However, if gas prices are lower, wind can have a harder time competing because, given the way the Texas market is structured, PPA prices must compete with the average marginal generator in the wholesale market when wind is online. The lower gas prices are, the tighter that competition gets because the marginal generator is often a natural gas plant burning cheap gas.
The 2018 EIA Reference case has gas prices below $5/MMBTU all the way out to 2050, and the High Oil and Gas Resource scenario flatlines at about $3. Sustained natural gas prices this low would keep electricity prices between $25-40/MWh, long-term. (For reference, ERCOT average annual electricity prices have fluctuated between $21-36/MWh since 2012.)
Once the PTC expires, wind developers will have to capture all of their costs through either the market, or their PPAs. If Wind Catcher, which was already a historically-cheap source of electricity, was to deliver power at $19/MWh, including the PTC ($22/MWh) and subtracting transmission costs (assumed $5/MWh, levelized), puts their full costs at roughly around $36/MWh.
A PPA at $36/MWh is going to be a tough sell to anyone in this market. A 12-year PPA signed in 2020 will likely have to compete with, on average, $32/MWh electricity prices or lower over its lifetime, assuming the 2018 EIA Reference case price of natural gas holds true – or even less if something closer to the High Oil and Gas Resource scenario prevails.
So what does oil have to do with all this? Actual natural gas prices have been lower than the EIA Reference cases. In fact, they have been closer to the High Oil and Gas Resource scenarios, partly due to increased efficiency and must-drill contracts. But high production also is being driven by increased tight oil associated with gas production – natural gas that is a by-product from oil wells. This has become a significant driver of low natural gas prices.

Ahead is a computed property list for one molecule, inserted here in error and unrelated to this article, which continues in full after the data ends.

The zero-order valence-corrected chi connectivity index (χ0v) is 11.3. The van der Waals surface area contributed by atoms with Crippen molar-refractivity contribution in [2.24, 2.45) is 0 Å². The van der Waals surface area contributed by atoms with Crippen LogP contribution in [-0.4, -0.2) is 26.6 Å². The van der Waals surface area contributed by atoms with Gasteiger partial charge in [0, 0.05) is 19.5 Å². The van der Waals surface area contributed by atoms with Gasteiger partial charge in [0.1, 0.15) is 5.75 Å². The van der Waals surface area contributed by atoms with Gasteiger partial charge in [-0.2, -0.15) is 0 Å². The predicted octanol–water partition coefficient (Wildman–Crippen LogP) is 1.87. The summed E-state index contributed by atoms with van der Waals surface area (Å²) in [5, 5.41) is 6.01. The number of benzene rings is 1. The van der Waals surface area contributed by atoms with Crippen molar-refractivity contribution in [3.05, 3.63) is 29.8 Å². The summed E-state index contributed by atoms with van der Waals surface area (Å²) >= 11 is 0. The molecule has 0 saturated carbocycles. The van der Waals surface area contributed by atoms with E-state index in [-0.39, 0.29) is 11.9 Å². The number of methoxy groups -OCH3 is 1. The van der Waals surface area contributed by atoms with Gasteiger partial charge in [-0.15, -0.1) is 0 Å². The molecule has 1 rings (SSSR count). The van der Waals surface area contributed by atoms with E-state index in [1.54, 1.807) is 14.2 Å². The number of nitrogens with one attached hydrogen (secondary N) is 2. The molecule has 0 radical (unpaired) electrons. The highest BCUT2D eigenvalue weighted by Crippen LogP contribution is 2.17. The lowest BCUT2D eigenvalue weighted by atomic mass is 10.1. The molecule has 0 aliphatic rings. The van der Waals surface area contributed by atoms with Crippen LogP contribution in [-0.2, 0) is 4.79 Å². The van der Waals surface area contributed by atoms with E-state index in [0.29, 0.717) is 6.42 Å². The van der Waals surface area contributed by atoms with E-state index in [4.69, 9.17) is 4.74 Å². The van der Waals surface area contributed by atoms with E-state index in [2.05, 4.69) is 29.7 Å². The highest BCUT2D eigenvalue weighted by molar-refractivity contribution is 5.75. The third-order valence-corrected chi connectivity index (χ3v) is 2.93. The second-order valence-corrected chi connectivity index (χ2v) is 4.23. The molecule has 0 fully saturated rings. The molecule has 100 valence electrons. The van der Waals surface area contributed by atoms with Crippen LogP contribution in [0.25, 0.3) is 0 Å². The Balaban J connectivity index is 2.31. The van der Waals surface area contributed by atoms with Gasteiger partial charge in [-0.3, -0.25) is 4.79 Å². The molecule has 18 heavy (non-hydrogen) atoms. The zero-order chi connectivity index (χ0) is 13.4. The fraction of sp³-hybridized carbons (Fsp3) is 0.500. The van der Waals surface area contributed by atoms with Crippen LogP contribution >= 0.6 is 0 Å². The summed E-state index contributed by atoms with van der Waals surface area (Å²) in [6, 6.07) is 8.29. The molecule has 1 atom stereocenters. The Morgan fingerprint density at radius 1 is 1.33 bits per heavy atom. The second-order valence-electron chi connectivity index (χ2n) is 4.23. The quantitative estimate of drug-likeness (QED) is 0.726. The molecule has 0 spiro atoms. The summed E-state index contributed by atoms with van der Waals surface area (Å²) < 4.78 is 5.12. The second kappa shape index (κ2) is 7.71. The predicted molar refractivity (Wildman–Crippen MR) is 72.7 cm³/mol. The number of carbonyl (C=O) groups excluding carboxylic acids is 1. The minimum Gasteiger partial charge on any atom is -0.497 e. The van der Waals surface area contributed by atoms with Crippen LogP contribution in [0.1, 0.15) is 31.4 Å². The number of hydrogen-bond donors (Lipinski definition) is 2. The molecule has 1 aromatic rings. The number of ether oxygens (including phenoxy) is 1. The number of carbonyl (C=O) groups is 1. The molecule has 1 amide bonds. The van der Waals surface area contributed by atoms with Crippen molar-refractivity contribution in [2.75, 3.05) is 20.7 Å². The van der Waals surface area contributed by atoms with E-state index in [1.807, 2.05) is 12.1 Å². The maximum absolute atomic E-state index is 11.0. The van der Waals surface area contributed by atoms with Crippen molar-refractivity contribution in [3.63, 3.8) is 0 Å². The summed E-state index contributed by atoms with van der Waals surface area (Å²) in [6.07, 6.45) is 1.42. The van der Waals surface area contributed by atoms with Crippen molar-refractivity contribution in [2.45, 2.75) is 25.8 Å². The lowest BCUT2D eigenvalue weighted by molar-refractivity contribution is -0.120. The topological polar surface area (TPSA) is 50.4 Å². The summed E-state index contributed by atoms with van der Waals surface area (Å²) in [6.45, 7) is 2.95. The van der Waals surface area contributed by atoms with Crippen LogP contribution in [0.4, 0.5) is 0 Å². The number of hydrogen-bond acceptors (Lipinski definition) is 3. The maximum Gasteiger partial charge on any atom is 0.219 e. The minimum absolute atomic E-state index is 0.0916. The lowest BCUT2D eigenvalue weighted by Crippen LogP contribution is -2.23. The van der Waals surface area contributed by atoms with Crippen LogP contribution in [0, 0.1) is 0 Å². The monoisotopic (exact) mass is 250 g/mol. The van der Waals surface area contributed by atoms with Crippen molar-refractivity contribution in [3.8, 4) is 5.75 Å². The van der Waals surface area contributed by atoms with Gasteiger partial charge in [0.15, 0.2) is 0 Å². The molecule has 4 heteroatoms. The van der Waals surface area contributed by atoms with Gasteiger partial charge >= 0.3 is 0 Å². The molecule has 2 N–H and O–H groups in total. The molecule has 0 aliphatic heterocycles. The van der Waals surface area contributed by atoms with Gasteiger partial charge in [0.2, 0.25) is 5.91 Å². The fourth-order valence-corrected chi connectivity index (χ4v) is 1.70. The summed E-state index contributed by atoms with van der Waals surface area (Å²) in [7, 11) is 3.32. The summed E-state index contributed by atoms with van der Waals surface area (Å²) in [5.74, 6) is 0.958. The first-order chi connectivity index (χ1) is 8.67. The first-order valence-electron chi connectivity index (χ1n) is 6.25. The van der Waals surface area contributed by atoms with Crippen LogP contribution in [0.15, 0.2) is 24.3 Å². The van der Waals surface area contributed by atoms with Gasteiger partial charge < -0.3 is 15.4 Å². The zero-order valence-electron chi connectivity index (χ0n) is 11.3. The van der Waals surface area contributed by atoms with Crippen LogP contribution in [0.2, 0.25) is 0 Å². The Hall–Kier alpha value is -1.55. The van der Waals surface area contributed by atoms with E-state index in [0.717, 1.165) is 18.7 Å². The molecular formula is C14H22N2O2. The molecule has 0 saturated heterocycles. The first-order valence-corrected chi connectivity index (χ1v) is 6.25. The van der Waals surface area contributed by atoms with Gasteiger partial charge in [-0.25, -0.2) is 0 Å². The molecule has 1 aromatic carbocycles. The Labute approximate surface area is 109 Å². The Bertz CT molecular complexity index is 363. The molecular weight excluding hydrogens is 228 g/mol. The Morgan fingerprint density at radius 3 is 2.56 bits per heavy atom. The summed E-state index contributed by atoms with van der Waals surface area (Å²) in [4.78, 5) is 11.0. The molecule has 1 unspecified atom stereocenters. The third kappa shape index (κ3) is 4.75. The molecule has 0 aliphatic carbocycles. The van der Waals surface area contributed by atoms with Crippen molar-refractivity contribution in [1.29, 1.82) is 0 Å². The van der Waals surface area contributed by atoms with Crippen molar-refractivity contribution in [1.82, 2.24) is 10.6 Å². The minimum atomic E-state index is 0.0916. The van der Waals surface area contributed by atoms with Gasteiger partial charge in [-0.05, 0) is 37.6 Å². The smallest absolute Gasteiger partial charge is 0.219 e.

Tight oil production is booming, particularly in Texas. As a result, the associated gas production is depressing prices below the break-even point of some dry gas producers. However, the oil drillers economics’ are based on oil production, so their break-even costs of gas could be very low, or even negative.
Beyond the Wind Catcher project, what does this mean for future wind farms? Post PTC, the economics of wind might start to get tough, and cheap gas isn’t helping. Meanwhile, reduced oil project investment could keep oil prices relatively high, which will only keep the cheap gas flowing.
Solar might be less affected by low gas prices. Solar prices have been falling faster than wind and solar also has the benefit of producing electricity closer to higher peak price times. However, some locations with high concentrations of solar, like California, are experiencing solar-driven wholesale electricity market price depression.
For this dynamic to change, either capital costs for wind will need to fall, the price of natural gas needs to increase, the PTC will need to be extended, or a combination of cheap batteries and retirements must add flexibility and room in the markets. Also, a CO2 price of about $25/ton would bring non-PTC wind back within striking distance of current market prices. The wind industry is far from dead, but some gas-heavy grids, like Texas, could become more challenging.
[rest of article available at source]
Joshua D. Rhodes, PhD is a Research Fellow at the Energy Institute and the Webber Energy Group at the University of Texas at Austin.